With his excellent fourth album, DAMN., the rapper has given us an album that is as concerned with America as it is with God. - From The Nation
And, indeed, the public’s reception of the single “Alright,” which became a protest anthem against police violence, funneled the lyrics into a chant and emphasized the pithy optimism of “We gon’ be alright.” The complete lyric, however, expresses a more honest reckoning with human failures in a precarious conditional statement: “I’m fucked up / Homie, you fucked up / But if God got us / Then we gon’ be alright.”3 Released on Good Friday, Lamar’s excellent fourth album, DAMN., finds the rapper looking to God again, and it becomes clear that Lamar’s “if” statement isn’t a question of existence, but rather of God’s willingness to intervene.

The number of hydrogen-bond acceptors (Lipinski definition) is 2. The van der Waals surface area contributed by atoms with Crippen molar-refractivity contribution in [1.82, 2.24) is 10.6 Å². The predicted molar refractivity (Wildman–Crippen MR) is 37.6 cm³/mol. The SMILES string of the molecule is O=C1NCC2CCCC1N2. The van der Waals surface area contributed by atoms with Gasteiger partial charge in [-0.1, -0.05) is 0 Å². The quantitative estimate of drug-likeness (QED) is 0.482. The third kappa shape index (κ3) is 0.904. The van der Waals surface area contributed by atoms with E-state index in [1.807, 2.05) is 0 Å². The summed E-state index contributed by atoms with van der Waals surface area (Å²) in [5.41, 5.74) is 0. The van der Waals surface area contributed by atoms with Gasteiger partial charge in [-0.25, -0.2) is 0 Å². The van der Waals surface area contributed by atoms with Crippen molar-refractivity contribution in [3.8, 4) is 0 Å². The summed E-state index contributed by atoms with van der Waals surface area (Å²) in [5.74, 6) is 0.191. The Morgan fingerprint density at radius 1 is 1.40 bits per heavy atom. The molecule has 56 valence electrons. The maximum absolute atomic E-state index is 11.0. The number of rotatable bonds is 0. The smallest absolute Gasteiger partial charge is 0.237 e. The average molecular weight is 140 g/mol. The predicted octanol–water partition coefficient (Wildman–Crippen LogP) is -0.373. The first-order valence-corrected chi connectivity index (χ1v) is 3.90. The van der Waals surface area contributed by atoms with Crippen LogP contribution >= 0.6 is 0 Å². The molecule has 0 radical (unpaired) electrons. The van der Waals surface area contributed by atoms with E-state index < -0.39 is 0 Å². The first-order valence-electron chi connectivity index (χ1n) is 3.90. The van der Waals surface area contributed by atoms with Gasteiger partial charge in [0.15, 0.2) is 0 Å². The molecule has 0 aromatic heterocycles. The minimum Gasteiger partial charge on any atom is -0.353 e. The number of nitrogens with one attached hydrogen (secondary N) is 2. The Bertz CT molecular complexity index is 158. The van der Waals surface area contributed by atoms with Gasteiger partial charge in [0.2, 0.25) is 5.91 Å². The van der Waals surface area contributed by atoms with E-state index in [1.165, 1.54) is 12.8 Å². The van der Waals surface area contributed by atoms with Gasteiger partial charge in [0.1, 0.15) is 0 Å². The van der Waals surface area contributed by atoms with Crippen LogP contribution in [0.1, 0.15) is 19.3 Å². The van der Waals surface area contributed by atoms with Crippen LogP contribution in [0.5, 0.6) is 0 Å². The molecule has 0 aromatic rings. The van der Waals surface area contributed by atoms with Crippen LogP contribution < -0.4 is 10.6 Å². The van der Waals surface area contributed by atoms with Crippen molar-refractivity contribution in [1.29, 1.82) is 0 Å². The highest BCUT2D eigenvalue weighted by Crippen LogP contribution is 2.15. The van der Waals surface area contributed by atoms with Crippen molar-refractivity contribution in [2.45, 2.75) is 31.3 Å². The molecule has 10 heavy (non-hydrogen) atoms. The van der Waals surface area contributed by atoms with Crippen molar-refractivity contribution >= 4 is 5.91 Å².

Lamar’s focus on God doesn’t have the gospel flair of Chance the Rapper, whose use of full choirs and Kirk Franklin features give his music a jubilant feeling.
/ Is it for the moment and will he see me as Job?
Lamar often sounds isolated on DAMN., the darkest release in the rapper’s discography.5 But he’s not offering a solipsistic worldview.
Much of Lamar’s message strikes the same chord as Marvin Gaye’s What’s Going On, the Motown singer’s landmark 1971 album.